Tuesday, 1 April 2008

Experiments in 6x9 cameras

Today I got my latest addition to my image making tool set. Its a Voigtlander Bessa I.

For those who aren't familiar with it, this is a 120 roll film camera, which is essentially the same paper backed roll film from the good old box brownie (minor changes).

This film is still popular with professionals today, and has been in use for since around 1900. Unlike 35mm (more or less killed off or at least badly wounded) by digital the larger image area provided by this film means that you can comfortably get 12Megapixels from even a modest flat bed scanner, or as much as 26 Megapixels from higher quality film scanners (like the Nikon LS 9000).

Of course its the lens which makes the image, and while all the other bits of the camera help as well you just can't get a good image with a crappy lens or poor focus.

The lens on mine is the Vaskar, which I'm told is no "killer".

However looking at the image on a ground glass (pressed against the film rails) seems to show images that are quite sharp (as long as you have them in focus that is) but a quite narrow DoF.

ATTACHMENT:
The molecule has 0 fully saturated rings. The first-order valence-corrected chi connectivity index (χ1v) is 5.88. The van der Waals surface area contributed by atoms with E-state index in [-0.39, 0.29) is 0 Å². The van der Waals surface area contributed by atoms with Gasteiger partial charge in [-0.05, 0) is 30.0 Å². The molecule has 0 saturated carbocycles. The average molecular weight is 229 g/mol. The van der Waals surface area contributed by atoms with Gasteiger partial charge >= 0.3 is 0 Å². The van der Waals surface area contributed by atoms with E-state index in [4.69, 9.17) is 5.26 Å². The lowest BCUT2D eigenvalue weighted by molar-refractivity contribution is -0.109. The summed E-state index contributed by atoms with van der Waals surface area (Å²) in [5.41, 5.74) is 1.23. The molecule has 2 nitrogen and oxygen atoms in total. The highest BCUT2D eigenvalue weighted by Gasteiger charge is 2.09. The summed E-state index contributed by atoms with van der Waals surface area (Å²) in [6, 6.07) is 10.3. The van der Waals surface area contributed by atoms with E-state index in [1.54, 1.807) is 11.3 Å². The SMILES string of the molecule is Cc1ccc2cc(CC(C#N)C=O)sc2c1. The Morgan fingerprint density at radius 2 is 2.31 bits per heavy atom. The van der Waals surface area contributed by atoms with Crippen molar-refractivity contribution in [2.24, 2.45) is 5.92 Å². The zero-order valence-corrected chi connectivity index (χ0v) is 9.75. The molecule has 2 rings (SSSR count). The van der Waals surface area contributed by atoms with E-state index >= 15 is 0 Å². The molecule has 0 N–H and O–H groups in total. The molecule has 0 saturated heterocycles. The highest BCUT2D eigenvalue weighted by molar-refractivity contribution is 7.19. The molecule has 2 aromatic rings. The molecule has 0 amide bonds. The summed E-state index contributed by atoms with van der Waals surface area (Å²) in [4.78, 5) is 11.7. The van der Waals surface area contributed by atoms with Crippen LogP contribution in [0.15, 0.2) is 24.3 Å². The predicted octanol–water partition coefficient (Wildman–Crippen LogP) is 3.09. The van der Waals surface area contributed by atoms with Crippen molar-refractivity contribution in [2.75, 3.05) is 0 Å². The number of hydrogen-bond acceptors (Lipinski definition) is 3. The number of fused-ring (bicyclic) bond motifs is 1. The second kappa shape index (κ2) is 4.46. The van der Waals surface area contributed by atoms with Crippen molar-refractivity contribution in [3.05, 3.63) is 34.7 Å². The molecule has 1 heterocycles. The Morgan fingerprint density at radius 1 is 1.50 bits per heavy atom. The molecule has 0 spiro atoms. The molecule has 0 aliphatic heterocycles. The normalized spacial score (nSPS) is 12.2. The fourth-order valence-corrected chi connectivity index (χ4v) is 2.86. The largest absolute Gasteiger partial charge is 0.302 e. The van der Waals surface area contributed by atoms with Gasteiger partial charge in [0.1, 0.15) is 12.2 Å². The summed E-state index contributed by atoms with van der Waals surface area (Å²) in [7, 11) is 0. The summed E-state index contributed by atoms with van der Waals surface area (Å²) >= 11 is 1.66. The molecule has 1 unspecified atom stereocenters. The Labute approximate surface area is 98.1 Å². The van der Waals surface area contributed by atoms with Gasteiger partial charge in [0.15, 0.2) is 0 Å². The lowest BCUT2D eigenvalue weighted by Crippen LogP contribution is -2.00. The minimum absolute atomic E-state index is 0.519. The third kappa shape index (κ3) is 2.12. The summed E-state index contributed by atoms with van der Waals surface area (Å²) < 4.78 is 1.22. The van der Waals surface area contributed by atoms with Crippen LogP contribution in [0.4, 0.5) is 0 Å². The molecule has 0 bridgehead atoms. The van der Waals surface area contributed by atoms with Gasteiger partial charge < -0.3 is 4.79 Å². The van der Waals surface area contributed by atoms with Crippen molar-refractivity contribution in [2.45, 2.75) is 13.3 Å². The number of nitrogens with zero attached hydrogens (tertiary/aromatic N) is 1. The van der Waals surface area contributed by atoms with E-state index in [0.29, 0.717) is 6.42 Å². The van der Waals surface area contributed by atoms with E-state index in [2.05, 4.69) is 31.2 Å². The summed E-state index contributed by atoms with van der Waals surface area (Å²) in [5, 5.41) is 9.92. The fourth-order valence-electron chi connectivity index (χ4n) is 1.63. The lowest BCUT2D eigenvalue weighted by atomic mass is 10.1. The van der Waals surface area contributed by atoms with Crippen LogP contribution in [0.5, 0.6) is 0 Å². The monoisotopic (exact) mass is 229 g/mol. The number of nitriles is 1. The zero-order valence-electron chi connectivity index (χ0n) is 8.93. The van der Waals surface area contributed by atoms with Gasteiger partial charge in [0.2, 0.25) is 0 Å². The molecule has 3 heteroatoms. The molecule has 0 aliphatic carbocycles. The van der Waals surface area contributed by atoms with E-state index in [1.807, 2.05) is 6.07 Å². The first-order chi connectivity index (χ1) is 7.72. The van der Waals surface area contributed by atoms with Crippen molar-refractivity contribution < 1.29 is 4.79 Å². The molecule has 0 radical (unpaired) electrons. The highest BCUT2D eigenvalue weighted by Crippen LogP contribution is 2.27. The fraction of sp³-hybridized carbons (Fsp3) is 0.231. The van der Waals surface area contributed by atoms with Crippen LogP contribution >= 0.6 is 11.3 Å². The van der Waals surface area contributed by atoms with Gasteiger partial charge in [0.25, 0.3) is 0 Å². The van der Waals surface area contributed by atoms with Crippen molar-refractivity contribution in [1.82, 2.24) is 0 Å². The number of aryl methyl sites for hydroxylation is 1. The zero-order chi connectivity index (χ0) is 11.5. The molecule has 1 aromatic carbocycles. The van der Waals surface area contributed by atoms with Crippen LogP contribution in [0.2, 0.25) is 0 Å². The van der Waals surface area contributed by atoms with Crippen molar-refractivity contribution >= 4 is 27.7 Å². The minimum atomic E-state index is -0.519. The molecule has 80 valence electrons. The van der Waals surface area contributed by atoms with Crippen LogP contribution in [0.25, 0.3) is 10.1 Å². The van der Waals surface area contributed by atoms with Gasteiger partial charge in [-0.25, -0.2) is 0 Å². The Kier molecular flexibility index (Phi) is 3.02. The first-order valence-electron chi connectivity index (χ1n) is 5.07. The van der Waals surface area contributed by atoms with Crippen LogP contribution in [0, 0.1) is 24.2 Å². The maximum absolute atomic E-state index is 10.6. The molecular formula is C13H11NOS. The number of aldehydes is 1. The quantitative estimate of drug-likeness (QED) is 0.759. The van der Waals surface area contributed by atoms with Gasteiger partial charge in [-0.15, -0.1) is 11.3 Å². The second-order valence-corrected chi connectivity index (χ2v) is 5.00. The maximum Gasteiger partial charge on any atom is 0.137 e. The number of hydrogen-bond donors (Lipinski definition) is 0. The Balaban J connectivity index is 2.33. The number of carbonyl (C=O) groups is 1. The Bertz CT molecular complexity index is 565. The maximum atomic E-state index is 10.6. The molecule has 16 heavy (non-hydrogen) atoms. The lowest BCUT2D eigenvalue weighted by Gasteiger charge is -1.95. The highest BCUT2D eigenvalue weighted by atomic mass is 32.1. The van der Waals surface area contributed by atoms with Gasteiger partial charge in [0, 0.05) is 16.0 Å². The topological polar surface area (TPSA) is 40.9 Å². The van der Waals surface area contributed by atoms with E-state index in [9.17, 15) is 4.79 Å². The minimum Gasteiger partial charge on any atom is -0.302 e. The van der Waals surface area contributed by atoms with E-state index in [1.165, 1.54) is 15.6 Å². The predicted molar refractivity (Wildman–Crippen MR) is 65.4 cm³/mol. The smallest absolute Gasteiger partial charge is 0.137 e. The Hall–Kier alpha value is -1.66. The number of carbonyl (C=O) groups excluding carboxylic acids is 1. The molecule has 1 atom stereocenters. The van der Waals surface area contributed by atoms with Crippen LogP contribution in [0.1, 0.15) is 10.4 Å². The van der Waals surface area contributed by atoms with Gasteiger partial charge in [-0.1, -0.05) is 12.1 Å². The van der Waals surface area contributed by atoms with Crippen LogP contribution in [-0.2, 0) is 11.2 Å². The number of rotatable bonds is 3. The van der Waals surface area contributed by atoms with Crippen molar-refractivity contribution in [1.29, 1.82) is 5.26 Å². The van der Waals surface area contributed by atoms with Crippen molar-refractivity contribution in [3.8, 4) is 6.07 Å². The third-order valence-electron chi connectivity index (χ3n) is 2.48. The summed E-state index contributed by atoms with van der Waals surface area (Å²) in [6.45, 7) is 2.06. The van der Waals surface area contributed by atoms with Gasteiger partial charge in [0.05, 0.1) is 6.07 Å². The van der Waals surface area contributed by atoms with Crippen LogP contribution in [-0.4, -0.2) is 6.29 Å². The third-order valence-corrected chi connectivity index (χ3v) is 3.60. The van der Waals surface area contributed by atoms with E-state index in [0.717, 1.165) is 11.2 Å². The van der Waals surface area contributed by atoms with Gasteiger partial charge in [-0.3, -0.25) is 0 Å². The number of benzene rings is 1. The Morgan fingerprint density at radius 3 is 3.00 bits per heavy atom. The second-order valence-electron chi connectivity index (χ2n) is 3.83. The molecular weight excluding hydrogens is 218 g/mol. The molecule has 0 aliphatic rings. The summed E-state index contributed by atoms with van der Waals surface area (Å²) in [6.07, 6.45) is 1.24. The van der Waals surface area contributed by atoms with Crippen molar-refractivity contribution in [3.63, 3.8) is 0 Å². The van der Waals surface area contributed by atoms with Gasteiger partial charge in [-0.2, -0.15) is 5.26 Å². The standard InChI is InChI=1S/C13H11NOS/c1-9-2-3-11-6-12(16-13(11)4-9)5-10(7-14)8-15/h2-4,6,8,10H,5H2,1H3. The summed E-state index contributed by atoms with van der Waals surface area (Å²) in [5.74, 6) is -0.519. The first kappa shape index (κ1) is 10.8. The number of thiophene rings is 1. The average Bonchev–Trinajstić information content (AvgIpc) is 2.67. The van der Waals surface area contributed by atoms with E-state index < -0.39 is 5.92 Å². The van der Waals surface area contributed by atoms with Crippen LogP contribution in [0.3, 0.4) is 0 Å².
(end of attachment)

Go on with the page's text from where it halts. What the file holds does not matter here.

This last point (focus) is where this camera suffers in use. Focus is by adjusting the lens with nothing more than some markers on it for predicting the distance.

You can see the distance scale on the black ring around the lens (white numbers), as well as the black arrow just visible over there on the left side.

With no way to preview or confirm your focus this is all you have. I've checked it by making a bit of ground glass and putting it on the film area at back of the camera, and its not very accurate. But what you can see is that when its focused, its quite sharp. Nearly as sharp as anything else in my camera outfit (which includes 90 and 180mm Fujinon large format lenses, as well as Canon EF series lenses).

Worse the depth of field focusing guides (black on the chrome) suggest that when focused on infinity that things as close as 20 feet (6 meters) will be in focus too. Sadly this is quite optimistic, and I'm sure lends to the reasons why these older cameras were dismissed as being rubbish by a generation.

The shutter is a bit sticky on the example I have, so I'm not confident that it will operate consistently at shutter speeds of longer than 1/10th of a second. However, for daylight use I think this will be fine.

Anyway, no pictures yet as I've got no developer at home just now, but watch this space for some soon :-)

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